There’s a single image that keeps coming into my head in light of last week’s events at Sandy Hook Elementary School. If you walk down Main Street and head up the hill toward Old Ship Church and wrap around the bell tower into Hingham Cemetery you encounter a particularly striking gravestone. There’s a full-sized weeping angel draped over a sizable stone marker. The angel’s head is down on top of her right forearm while her left arm hangs over the edge with limp fingers pointed toward the earth. Her body language speaks of utter helplessness and defeat and the statue conveys the emotion of profound grief. A grief that transcends words; a grief that is raw and unrelenting. This has been the posture of a nation shocked by the slaughter of 20 innocent children among the dead in Newtown, Connecticut, and I can’t stop reflecting on this angel of grief. And yet even in the midst of this pain, the angel’s wings remain upright and majestic enfolding the grave marker in a gesture of embrace and a symbol of hope.
I walk up to the cemetery sometimes and just stand in front of that angel. I think about people that I have known and lost over the years. I think about the many people I have buried in my own priestly ministry — their stories, their struggles, their families, their faith. I think about the senseless killings that pervade our world through mass murder and war and acts of terror. I think about the presence of evil in our world and about the demons that drive people to desperation. And I think about the God of all hope who weeps when we weep and rejoices when we rejoice and is present to all who call upon his name.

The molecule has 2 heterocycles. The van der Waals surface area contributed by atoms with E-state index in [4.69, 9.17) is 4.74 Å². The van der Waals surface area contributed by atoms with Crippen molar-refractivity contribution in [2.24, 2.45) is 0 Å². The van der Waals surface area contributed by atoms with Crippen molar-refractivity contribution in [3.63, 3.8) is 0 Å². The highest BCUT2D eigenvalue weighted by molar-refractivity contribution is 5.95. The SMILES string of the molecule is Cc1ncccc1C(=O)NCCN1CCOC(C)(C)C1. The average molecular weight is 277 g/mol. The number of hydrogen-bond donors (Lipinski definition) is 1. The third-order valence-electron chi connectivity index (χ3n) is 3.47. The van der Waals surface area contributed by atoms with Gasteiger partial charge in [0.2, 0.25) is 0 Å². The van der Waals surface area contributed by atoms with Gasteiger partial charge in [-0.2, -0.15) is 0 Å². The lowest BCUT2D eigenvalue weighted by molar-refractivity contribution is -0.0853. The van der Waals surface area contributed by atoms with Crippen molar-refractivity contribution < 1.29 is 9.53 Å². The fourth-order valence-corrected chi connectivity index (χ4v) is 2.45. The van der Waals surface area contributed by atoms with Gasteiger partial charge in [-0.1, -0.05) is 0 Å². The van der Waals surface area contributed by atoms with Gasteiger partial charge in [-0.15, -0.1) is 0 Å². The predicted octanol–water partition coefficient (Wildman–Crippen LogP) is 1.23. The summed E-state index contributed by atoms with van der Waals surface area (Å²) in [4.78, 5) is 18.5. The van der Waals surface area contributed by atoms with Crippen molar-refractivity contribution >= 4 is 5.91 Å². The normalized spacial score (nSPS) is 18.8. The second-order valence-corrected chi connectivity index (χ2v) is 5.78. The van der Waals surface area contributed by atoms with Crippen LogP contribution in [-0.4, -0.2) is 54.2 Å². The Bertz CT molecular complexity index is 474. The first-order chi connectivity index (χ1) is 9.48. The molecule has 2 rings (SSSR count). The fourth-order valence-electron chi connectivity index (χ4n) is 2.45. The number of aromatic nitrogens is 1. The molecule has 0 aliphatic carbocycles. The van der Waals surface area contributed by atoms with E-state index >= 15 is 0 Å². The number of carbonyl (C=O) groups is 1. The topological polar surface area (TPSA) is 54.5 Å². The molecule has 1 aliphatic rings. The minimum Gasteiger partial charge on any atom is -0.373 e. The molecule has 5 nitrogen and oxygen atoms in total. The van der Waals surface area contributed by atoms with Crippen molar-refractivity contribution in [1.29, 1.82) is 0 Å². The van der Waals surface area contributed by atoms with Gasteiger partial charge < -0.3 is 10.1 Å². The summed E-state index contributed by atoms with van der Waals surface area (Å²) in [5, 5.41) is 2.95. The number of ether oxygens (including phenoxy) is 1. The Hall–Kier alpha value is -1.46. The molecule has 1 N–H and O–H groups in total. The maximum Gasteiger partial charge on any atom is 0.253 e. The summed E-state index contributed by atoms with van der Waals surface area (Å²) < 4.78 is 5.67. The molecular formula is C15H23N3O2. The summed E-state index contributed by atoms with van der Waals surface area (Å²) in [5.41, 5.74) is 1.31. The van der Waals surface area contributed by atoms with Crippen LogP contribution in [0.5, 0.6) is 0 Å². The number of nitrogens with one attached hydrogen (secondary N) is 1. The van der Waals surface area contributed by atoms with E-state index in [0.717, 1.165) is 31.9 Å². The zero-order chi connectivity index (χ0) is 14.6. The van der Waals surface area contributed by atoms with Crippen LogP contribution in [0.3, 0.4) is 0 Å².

Faith in the God whose peace surpasses all human understanding doesn’t ease the immediacy of grief. Yet there’s something about a statue so delicately carved into so solid a material. Perhaps it’s a metaphor for the fragility of human life built upon the rock of our salvation. As Christians, we place our faith upon the cornerstone that is Jesus Christ even in the midst of our own questions and doubts and weaknesses.
It’s true that human tragedy strips away the non-essentials of life and brings us right back to the things that matter most — love, faith, compassion, and companions along the journey with whom we share these things. It’s also a reminder, in these days leading up to Christmas, that this season isn’t just about a cute yet helpless baby cooing in a stable but about our very salvation. It reminds us that Christmas isn’t just about the trimmings and trappings but about the miracle of God entering the world in human form; a world that can feel so full of darkness.
Finally, it reminds us that for all of the white lights in all of the windows along Main Street, for all the fresh garland adorning white picket fences, for all the beautifully trimmed trees in homes visible from the street, there are people hurting out there. There are people who go without this season; there are people for whom the holidays bring more emotional pain than cheer; there are people living with deep anxiety; there are people who are in the throes of profound grief in a small Connecticut town. Our faith calls this dissonance out into the light and bids us to act on behalf of the poor and downtrodden, the emotionally fragile and the sick, and those who weep and mourn.
In these waning days before Christmas, I can’t help but think about the gifts that have already been wrapped and lovingly placed underneath the tree; wrapping paper that will never be torn apart; squeals of glee that will never ring out; hugs of love and gratitude that will never be felt. Yet amid this season, amid the darkness that sometimes pierces our world, Christians still point to the light of salvation that burns in our hearts and illuminates the world with peace, hope, and salvation even in the midst of despair.